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Yemen army, allies deny targeting US warship



Yemeni forces have rejected “baseless” US claims of having targeted an American destroyer in the Red Sea, which prompted missile strikes on the Arab country by the United States. 

The rebuttal on Thursday came a day after the Pentagon claimed that the USS Mason, a guided-missile destroyer, had come under the Yemeni attack for the second time in four days.

“These allegations are unfounded and the army and the Popular Committees have nothing to do with this action,” Yemen’s Saba news agency quoted an unnamed military official allied with the Houthi movement as saying.

The Pentagon said it hit Yemen’s radar sites on Wednesday after the destroyer was targeted by a missile which crashed into the sea before reaching the vessel.

US officials claim the USS Mason and the USS Ponce, an amphibious warfare ship, were previously targeted on Sunday in a failed missile attack from territory in the Red Sea off the coast of Yemen.

The Yemeni official dismissed Pentagon’s accusations as an attempt to provide a pretext for the intelligence and logistics support it has provided to Saudi Arabia in its military campaign against Yemen.

“Such claims aim to create false justifications to step up attacks and to cover up for the continuous crimes committed by the Saudi coalition against the Yemeni people,” said the official.

Yemeni rescue workers search for victims amid the rubble of a destroyed building following airstrikes by Saudi Arabia on Sana’a, Oct. 8, 2016. (Photo by AFP)

US accusations came in the wake of a Saudi aerial attack on a funeral which killed more than 140 people attending a wake for the father of Yemen’s interior minister in the capital Sana’a on Saturday.

The carnage sparked international outcry, drawing attention to military and logistics support provided by the US and its allies to the kingdom and their continued sale of arms to Saudi Arabia.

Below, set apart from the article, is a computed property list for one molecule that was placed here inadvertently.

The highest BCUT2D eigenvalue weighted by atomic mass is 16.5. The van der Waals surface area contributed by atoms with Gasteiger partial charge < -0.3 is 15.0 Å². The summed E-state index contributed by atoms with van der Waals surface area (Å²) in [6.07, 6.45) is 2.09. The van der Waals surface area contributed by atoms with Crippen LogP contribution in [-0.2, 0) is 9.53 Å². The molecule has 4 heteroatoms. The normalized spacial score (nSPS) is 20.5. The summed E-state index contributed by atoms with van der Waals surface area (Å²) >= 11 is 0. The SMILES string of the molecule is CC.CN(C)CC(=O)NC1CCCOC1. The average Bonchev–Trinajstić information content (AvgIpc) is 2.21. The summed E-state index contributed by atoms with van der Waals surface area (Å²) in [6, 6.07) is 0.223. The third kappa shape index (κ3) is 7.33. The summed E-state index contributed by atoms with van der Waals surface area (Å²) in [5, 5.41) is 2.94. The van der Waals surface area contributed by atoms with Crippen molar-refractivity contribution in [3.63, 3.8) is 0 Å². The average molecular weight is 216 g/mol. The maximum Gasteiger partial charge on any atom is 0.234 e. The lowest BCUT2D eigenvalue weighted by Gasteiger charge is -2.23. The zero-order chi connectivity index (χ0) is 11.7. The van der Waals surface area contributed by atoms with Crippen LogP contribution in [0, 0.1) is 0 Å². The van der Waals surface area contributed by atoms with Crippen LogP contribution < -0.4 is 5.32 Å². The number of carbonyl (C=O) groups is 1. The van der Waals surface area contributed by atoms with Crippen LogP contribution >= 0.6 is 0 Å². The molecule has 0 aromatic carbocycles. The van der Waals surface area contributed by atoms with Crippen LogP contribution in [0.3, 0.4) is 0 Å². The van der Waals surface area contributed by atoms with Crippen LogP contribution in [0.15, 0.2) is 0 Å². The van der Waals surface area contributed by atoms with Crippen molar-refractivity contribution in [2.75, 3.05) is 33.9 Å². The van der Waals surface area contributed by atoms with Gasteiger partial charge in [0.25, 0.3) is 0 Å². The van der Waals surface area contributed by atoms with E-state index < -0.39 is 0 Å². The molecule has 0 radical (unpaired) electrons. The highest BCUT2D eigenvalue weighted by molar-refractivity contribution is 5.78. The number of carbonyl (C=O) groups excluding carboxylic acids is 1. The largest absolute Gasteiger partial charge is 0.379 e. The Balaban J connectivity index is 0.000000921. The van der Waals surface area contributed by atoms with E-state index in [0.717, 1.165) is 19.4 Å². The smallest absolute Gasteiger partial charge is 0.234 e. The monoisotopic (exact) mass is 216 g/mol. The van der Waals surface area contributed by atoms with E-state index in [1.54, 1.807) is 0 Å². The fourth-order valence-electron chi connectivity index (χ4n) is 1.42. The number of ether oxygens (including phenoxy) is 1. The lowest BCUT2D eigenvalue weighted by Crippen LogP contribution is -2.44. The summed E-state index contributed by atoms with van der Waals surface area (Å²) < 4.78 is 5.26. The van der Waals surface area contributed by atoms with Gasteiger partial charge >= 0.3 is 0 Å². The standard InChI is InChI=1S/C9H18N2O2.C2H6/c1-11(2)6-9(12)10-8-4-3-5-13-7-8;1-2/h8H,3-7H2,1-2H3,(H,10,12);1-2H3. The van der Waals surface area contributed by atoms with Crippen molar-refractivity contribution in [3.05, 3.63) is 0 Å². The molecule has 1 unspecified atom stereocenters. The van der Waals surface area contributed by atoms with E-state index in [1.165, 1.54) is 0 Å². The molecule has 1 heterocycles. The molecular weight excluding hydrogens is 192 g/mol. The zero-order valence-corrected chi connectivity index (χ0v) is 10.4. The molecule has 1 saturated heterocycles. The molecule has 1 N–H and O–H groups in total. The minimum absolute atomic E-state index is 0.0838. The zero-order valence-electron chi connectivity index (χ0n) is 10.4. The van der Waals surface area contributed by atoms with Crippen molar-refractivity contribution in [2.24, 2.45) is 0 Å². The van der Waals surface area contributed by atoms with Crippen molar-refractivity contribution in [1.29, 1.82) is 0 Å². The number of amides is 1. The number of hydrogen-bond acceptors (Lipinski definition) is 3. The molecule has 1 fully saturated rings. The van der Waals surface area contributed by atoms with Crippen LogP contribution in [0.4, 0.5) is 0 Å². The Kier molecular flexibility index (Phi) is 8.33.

The US military provides aerial refueling to Saudi bombers carrying out airstrikes in Yemen. Saturday’s raid on Sana’a prompted charges of US complicity in the killing of civilians which constitutes an apparent war crime, according to Human Rights Watch.

The carnage also came less than a month after US Senate endorsed a military deal with Saudi Arabia worth $1.15 billion.

Many observers believe US allegations of Yemeni attacks on its warships are aimed at turning away attention from the Sana’a carnage and reducing pressure on Washington over its aid to the Saudis.

They say the Yemeni army and its allies are unlikely to have opted for opening a new front, which would only undermine their position in the battle against Saudi Arabia.

The Saudi campaign has killed more than 10,000 Yemenis since its onset in March 2015.

According to a Monday report on the distinguished US-based online publication The Intercept, the United States and Britain are fully aware of the civilian nature of Saudi Arabia’s targets in Yemen and yet continue to provide Riyadh with weapons and intelligence.

London and Washington “have indiscriminately and at times deliberately” led Saudi warplanes to strike civilian targets in Yemen, it said.

On Wednesday, leader of Yemen’s Houthi Ansarullah movement Abdul-Malik al-Houthi said the Saudi military aggression against Yemen was being carried out under the supervision of the US.

As he spoke, thousands of people rallied in Sana’a to denounce the Saudi airstrike and accuse the US of complicity.

“We will not give in to the Americans,” chanted the protesters.

“The carnage hit… well-known people from all sides, which has embarrassed the Americans,” Houthi said.

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